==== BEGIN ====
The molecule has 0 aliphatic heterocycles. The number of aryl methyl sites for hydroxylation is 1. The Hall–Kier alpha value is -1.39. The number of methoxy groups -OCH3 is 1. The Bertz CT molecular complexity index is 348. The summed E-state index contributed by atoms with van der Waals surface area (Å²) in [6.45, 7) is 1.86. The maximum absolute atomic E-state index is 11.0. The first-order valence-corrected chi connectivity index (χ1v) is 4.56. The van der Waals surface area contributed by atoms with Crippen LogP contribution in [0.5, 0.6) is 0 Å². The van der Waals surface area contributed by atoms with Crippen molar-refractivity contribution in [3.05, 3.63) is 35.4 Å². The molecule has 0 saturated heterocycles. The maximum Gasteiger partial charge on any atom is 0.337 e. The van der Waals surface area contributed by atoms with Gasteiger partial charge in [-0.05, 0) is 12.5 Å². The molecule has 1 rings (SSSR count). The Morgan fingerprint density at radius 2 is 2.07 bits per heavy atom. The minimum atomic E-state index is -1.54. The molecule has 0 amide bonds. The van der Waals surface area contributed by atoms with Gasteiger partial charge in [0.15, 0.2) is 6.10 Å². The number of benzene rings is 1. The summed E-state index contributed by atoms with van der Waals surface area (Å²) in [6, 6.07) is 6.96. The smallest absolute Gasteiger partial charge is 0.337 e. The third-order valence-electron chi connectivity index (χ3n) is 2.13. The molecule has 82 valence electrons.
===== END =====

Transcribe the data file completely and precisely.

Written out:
The molecule has 0 aliphatic heterocycles. The number of aryl methyl sites for hydroxylation is 1. The Hall–Kier alpha value is -1.39. The number of methoxy groups -OCH3 is 1. The Bertz CT molecular complexity index is 348. The summed E-state index contributed by atoms with van der Waals surface area (Å²) in [6.45, 7) is 1.86. The maximum absolute atomic E-state index is 11.0. The first-order valence-corrected chi connectivity index (χ1v) is 4.56. The van der Waals surface area contributed by atoms with Crippen LogP contribution in [0.5, 0.6) is 0 Å². The van der Waals surface area contributed by atoms with Crippen molar-refractivity contribution in [3.05, 3.63) is 35.4 Å². The molecule has 0 saturated heterocycles. The maximum Gasteiger partial charge on any atom is 0.337 e. The van der Waals surface area contributed by atoms with Gasteiger partial charge in [-0.05, 0) is 12.5 Å². The molecule has 1 rings (SSSR count). The Morgan fingerprint density at radius 2 is 2.07 bits per heavy atom. The minimum atomic E-state index is -1.54. The molecule has 0 amide bonds. The van der Waals surface area contributed by atoms with Gasteiger partial charge in [0.15, 0.2) is 6.10 Å². The number of benzene rings is 1. The summed E-state index contributed by atoms with van der Waals surface area (Å²) in [6, 6.07) is 6.96. The smallest absolute Gasteiger partial charge is 0.337 e. The third-order valence-electron chi connectivity index (χ3n) is 2.13. The molecule has 82 valence electrons.